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Old 05-04-2010, 05:37 AM   #41
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RE: wet vs dry exhaust

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Marin wrote:

I did not realize that the exhaust manifolds on dry-stack engines are always liquid-cooled, too. Also, while I know there is insualtion around the dry pipes and mufflers of a dry exhaust I assumed that was just so people wouldn't get burned on them, not to reduce the heat in the engine room. Thanks for the correction.
Only the smaller industrial and automotive conversions use water cooled manifolds. Larger engines, especially turbo'ed versions use insulated exhaust lines. Heat in the exhaust is too valuable to throw away before it goes to work in the turbo.

The rules call for insulation to reduce the temperature of exposed piping to <180*F for crew safety and to reduce the fire hazard created by things like fuel and hydraulic leaks, and poorly stored items. The radiant heat from an exhaust can be as damaging as an actual fire and will start a real one rapidly.

You will notice that a wet exhaust below the spray ring does not require any special treatment. That is because adding water to the exhaust cools it below the level it can do any damage. If water is lost, the exhaust will burn and it will burn anything around it. This trashes the silly idea that all the heat in an engine room comes from the tiny amount radiated by the block itself. Go back and read the heat balance figures I posted earlier to see where the heat goes.
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Old 05-04-2010, 05:39 AM   #42
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RE: wet vs dry exhaust

Ridlyme and proper design pretty well deal with any issues arising from seawater cooling of the exhaust manifold. My manifold temps (measured with IR gun) run about 20 degrees F cooler than the engine. Measuring these temps and others around an engine room are great for detecting a variety of early warning signs. As an aside, I am routinely comparing seawater inlet temps to PSS shaft log temps. There should be no more than a few degrees difference.

I*lament the fact that that my seawater cooled manifolds will outlive my remaining boating years. Is gin a good human consumption substitute for Ridlyme?? Hmmmm.
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Old 05-04-2010, 07:25 AM   #43
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RE: wet vs dry exhaust

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RickB wrote:Only the smaller industrial and automotive conversions use water cooled manifolds.
John Deere describes their entire marine line in the Features and Benefits section of their data sheets as having Water Cooled Manifolds.* CAT indicates that most all of their engines this side of 1,500 hp as having either air shielded, water cooled exhaust manifolds, or like my 3306B as having water cooled manifolds.* The same can be said of Volvo, etc., etc.*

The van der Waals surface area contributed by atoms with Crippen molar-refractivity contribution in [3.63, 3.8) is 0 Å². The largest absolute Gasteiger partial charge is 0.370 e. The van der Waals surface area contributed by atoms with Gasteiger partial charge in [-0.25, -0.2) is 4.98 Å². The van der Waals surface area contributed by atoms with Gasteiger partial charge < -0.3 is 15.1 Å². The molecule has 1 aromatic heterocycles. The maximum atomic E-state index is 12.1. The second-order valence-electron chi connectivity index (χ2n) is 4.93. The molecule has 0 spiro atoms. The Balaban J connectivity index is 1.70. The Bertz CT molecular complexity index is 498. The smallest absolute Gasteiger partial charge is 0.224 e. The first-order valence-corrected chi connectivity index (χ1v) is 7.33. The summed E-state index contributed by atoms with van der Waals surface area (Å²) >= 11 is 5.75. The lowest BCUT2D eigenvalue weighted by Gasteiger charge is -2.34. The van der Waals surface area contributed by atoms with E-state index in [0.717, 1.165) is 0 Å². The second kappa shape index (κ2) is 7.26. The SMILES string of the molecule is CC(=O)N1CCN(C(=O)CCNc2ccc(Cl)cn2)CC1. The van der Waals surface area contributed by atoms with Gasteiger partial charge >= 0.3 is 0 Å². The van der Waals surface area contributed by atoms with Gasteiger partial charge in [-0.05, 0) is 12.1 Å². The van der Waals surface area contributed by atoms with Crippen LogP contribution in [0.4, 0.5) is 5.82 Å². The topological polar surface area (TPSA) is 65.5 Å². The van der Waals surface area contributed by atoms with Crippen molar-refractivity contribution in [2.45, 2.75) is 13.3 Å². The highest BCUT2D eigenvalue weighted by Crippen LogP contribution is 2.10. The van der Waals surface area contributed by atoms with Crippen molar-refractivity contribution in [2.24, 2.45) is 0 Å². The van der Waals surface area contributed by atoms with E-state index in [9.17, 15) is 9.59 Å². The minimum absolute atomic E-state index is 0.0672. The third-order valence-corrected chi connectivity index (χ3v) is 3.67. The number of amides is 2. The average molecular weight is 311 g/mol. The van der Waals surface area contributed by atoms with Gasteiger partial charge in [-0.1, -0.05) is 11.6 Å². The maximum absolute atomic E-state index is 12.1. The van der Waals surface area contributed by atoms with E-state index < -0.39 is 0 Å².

I'm not sure what your comment means, but it doesn't seem to map to the way marine diesels are manufactured and sold.



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Old 05-04-2010, 07:30 AM   #44
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RE: wet vs dry exhaust

Sunchaser, your post actually highlights one of the engineering concerns of any cooled manifold, whether sea water or coolant, which is that it actually isn't optimum for engine efficiency for the exhaust to be anything other than blistering hot. I assume that's why no one cools the exhaust when safety can be maintained without the cooling.
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Old 05-04-2010, 07:48 AM   #45
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RE: wet vs dry exhaust

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Delfin wrote:I'm not sure what your comment means ...
********* Obviously.
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Old 05-04-2010, 07:56 AM   #46
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RE: wet vs dry exhaust

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Delfin wrote:... *it actually isn't optimum for engine efficiency for the exhaust to be anything other than blistering hot.
A "blistering hot" exhaust is a sign of inefficiency. The most efficient engine will have the coolest exhaust.

There is nothing to be gained by conserving any heat beyond the turbocharger or heat recovery devices other than that required to prevent condensation of moisture in the exhaust stack of a dry stack system.
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Old 05-04-2010, 08:08 AM   #47
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RE: wet vs dry exhaust

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RickB wrote:Delfin wrote:I'm not sure what your comment means ...
Obviously.Actually Rick, I was attempting to be polite. I did understand what you wrote, so let me be clearer in what I meant.* Your statement that "Only the smaller industrial and automotive conversions use water cooled manifolds" would only be made by a lawnmower mechanic who retired in 1967.* It is contradicted by the manufacturers of these engines.* My suggestion is a subscription to boatdiesel.com.* They have a wonderful section that includes the data sheets on virtually every marine diesel engine made, and you can learn a lot about diesel engines there.*

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Old 05-04-2010, 08:55 AM   #48
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wet vs dry exhaust

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Delfin wrote: Actually Rick, I was attempting to be polite.

Well, it was another failed attempt. Anything under the 1500 hp or so that you mentioned is a marinized design of an industrial engine or it is an automotive or industrial engine produced for the microscopic marine market.

It is painfully obvious that*your knowledge, such as it is, is limited to your trawler and similar boats but those boats*don't reflect the marine industry and marine propulsion in general. They are just the limit of your small universe and the generalizations you understand to be true for your limited experience don't "hold water" everywhere.
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-- Edited by RickB on Tuesday 4th of May 2010 08:55:37 AM

-- Edited by RickB on Tuesday 4th of May 2010 08:59:14 AM
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Old 05-04-2010, 09:07 AM   #49